Loan money runs out as small business owners line up

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Foreign companies and even large restaurant chains – which successfully lobbied for a waiver of a rule limiting the program to companies with 500 or fewer employees – succeeded in obtaining loans, showing the uneven way in which the program was implemented.

Potbelly Sandwich Shop, a chain of 400 restaurants, revealed in a filing that it raised $ 10 million under the JPMorgan Chase program. Wave Life Sciences, a Singapore-incorporated biotechnology company, has secured $ 7.2 million from the program, according to a filing. A spokesperson for the company, Alicia Suter, said the pandemic “makes it difficult to predict or plan the potential impacts on current and planned business activities and operations.” She said 97 percent of the company’s workforce is based in the United States.

Of course, hundreds of thousands of borrowers have been approved or given assistance under the so-called Paycheck Protection Program, which aimed to provide small business loans that would be canceled if used. to pay employees, rent, or mortgage principal. . Federal officials tried to get the aid operation started as quickly as possible, knowing that small businesses were under extreme pressure and could disappear if the deployment was slow.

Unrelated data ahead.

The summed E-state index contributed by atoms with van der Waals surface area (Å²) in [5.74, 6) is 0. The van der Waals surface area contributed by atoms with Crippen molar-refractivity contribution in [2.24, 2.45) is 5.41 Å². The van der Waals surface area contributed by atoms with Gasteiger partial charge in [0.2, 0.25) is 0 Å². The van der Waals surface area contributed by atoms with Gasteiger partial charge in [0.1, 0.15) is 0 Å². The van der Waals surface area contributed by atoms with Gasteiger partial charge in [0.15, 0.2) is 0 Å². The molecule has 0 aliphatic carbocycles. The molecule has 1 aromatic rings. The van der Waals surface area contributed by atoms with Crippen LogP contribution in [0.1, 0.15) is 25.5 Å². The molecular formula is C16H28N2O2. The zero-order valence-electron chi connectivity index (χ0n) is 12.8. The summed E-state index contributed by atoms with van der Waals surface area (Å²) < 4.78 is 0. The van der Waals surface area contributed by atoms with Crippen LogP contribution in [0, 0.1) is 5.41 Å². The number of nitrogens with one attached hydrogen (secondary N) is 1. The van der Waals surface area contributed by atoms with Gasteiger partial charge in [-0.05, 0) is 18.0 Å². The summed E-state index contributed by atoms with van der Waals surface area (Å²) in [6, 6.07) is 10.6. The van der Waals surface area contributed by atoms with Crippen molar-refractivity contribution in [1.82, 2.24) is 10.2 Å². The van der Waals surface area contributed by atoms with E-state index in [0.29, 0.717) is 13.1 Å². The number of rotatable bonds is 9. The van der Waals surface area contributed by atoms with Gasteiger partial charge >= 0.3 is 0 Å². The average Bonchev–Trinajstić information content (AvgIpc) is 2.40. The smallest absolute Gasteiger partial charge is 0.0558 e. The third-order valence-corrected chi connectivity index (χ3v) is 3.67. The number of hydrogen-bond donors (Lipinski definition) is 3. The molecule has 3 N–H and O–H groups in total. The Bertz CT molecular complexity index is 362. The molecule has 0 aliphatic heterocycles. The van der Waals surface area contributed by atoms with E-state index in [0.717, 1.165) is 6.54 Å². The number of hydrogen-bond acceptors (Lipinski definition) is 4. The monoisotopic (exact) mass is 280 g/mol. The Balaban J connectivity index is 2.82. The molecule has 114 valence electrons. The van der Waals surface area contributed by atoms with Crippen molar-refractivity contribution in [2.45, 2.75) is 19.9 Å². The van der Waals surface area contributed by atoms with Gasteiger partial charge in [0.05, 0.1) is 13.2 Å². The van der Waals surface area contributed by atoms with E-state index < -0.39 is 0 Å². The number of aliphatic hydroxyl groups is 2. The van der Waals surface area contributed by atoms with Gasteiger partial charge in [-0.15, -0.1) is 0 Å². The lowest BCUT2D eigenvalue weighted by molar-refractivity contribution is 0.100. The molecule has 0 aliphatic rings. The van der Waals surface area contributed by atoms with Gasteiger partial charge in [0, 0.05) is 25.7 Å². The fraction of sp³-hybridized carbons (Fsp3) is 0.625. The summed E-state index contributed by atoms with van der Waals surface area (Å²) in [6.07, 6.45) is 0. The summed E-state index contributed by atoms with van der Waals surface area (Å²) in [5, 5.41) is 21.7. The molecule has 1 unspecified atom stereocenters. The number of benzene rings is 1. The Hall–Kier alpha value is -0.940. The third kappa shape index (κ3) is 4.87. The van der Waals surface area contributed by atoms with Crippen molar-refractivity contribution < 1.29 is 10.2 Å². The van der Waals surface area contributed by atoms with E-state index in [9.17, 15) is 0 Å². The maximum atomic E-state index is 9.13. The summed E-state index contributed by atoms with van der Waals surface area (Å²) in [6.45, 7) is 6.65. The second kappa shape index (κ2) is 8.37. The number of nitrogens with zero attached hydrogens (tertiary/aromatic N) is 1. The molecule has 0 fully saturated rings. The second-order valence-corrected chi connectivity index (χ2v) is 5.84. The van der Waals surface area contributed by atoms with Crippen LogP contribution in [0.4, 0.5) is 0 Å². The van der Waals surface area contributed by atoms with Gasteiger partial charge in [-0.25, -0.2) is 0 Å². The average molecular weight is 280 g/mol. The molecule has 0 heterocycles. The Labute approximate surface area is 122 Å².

But it created confusion.

Hari Singh, the owner of CrossFit NYC, which owns two gyms in Manhattan that together cost $ 100,000 in monthly rent, believed he was doing whatever it takes to get help with the program. On March 28, five days before its official launch, he asked his banker at his Citigroup branch, where he had been a client for 40 years, how to apply. The banker initially appeared not to know the details of the program, Singh said, but later assured him that as soon as Citi started accepting applications, his would be considered.

Mr. Singh calculated he needed at least $ 200,000 from the program to pay rent and the employees he didn’t lay off when New York City ordered all non-essential businesses to shut down. He showed up at the bank every day and was told to wait every day.

“It hasn’t been 24 hours since I emailed or texted someone at Citibank,” Singh said. While he waited, he studied the loan program and considered applying to other banks. He attended a webinar hosted by Newsday, in which a representative from the Small Business Administration warned homeowners not to file two loan applications at a time.

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